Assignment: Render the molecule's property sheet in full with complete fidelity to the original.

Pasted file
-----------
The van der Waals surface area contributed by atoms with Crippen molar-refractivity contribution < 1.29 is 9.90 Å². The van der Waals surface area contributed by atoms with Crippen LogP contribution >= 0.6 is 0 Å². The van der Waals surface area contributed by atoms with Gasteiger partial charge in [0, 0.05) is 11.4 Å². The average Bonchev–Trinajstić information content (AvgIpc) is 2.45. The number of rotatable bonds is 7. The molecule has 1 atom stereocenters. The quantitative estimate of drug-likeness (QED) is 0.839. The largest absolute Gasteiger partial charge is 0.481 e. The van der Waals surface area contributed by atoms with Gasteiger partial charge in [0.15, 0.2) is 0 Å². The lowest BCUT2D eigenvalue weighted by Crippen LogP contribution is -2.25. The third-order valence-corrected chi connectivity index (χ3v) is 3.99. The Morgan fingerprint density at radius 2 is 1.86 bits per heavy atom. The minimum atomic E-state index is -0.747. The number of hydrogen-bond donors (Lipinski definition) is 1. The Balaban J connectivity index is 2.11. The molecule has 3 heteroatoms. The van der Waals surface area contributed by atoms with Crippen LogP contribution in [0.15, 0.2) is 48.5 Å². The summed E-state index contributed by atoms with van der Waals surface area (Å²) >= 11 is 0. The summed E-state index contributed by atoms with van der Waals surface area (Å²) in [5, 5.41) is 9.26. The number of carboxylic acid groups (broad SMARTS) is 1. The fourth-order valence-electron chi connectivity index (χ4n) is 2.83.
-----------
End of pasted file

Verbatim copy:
The van der Waals surface area contributed by atoms with Crippen molar-refractivity contribution < 1.29 is 9.90 Å². The van der Waals surface area contributed by atoms with Crippen LogP contribution >= 0.6 is 0 Å². The van der Waals surface area contributed by atoms with Gasteiger partial charge in [0, 0.05) is 11.4 Å². The average Bonchev–Trinajstić information content (AvgIpc) is 2.45. The number of rotatable bonds is 7. The molecule has 1 atom stereocenters. The quantitative estimate of drug-likeness (QED) is 0.839. The largest absolute Gasteiger partial charge is 0.481 e. The van der Waals surface area contributed by atoms with Gasteiger partial charge in [0.15, 0.2) is 0 Å². The lowest BCUT2D eigenvalue weighted by Crippen LogP contribution is -2.25. The third-order valence-corrected chi connectivity index (χ3v) is 3.99. The Morgan fingerprint density at radius 2 is 1.86 bits per heavy atom. The minimum atomic E-state index is -0.747. The number of hydrogen-bond donors (Lipinski definition) is 1. The Balaban J connectivity index is 2.11. The molecule has 3 heteroatoms. The van der Waals surface area contributed by atoms with Crippen LogP contribution in [0.15, 0.2) is 48.5 Å². The summed E-state index contributed by atoms with van der Waals surface area (Å²) >= 11 is 0. The summed E-state index contributed by atoms with van der Waals surface area (Å²) in [5, 5.41) is 9.26. The number of carboxylic acid groups (broad SMARTS) is 1. The fourth-order valence-electron chi connectivity index (χ4n) is 2.83.